To further identify the virus and its phylogeny, we amplified and sequenced the MRV1-HB-A L1–L3, medium (M)1–M3, and small (S)1–S4 genes (GenBank accession nos. KC462149– KC462158). Primers used for all 10 segments are shown in the Technical Appendix. The nucleotide sequences obtained for each segment were compared with those of other orthoreoviruses by using the ClustalX1.83 (www.clustal.org) programs. Phylogenetic relationship was assessed by using 3 approaches: Bayesian phylogenetic trees, neighbor-joining, and split network. Topology was essentially the same for Bayesian trees, neighbor-joining, and split network (Figure 2). Sequence analysis showed that the 6 segments (L1–L3, M2, M3, and S3) of MRV1-HB-A were closely related to those of the human MRV2tou05 strain and that the S1 and S2 segments were similar to those of other serotype 1 reoviruses that infect humans. The other 2 segments (M1 and S4) were closest to those of the SC-A strain, which was isolated from swine in 2006 in Sichuan, China (Table 1). The S1 segment of MRV1-HB-A is genetically similar to that of the human reovirus strains T1Neth/84 and T1Neth/85 (97% identity) isolated in the Netherlands in 1984 and 1985 (Figure 2). Nucleotide sequences of the prototype type 1 Lang and the MRV1-HB-A S1 genes shared 92% of positional identity, which provided sequence confirmation that this new isolate was a type 1 strain (Table 1). Otherwise, the S3 gene showed high identity with type 2 human reovirus Tou05 (98% identity) and porcine reovirus SHR-A (94% identity) strains (Figure 2). On the basis of these data, we conclude that the novel type 1 mink reovirus, designated MRV1-HB-A, might have originated from reassortment between human and swine strains.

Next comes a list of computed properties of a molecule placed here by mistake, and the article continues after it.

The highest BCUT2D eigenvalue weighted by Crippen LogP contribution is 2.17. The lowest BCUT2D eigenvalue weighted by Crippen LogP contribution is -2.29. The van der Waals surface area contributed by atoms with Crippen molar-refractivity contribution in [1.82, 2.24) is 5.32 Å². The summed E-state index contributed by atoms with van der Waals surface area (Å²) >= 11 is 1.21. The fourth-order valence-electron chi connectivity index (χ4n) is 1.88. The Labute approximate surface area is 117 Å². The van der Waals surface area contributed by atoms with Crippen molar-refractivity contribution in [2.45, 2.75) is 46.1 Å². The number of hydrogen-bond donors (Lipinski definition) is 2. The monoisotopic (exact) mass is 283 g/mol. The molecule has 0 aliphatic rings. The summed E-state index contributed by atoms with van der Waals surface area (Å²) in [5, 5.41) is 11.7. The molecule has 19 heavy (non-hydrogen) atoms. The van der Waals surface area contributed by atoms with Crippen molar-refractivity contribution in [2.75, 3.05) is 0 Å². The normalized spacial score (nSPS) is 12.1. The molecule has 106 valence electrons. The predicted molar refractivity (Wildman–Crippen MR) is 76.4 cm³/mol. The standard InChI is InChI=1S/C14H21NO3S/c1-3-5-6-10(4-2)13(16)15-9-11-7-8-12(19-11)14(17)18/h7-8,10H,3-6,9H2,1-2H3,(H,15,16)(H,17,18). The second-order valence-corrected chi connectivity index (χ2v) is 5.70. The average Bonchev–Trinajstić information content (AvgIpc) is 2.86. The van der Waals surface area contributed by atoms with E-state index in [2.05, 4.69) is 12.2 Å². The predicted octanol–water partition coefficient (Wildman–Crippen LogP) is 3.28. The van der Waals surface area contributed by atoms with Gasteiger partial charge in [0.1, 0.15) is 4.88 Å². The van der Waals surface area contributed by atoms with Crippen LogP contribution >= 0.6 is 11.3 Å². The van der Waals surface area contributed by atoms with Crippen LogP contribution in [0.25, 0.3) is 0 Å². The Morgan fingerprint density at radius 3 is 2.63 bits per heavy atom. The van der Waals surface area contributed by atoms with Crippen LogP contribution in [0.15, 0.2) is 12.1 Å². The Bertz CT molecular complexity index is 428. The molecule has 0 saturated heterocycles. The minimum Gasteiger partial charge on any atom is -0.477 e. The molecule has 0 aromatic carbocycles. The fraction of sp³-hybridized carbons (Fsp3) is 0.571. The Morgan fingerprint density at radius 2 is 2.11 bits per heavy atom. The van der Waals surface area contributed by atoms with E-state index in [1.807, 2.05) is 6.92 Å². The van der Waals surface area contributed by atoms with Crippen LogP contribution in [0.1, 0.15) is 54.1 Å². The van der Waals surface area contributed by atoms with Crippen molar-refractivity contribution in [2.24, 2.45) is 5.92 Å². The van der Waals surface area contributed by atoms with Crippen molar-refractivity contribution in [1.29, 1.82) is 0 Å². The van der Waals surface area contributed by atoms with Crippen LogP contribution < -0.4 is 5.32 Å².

Furthermore, we assessed the seroprevalence of mink reovirus antibodies in the human population and in 2 animal populations (mink and swine). Human serum samples were collected in Raoyao County People’s Hospital (n = 181) of Hebei Province and Chaoyang District People's Hospital (n = 128) of Jilin Province. The human serum was donated by students, faculty members, and university workers, when they underwent annual health checkups at the 2 hospitals. From swine, 122 serum samples were collected in Hebei (n = 66) and Guangdong (n = 56) Provinces. From mink, 78 serum samples were collected in Hebei (n = 48) and Jilin (n = 30) Provinces. All samples were tested by hemagglutination inhibition and microneutralization assay as described (5,6) by using the MRV1-HB-A isolated strains as antigen. Samples with titers ≥16 were considered seropositive after 2 independent assays; lower titers were considered nonspecific reactions. For all groups, hemagglutination inhibition and microneutralization assays demonstrated similar trends, although the percentage of samples that were positive for MRV1-HB-A antibodies by microneutralization was slightly lower than by hemagglutination inhibition assay (Table 2). Because these antibodies were found in some, but not all, serum samples tested from each species and because the seropositive rate differed among regions, these antibodies probably reflect actual infection with reovirus MRV1-HB-A strain or with other strains that include a similar S1 gene.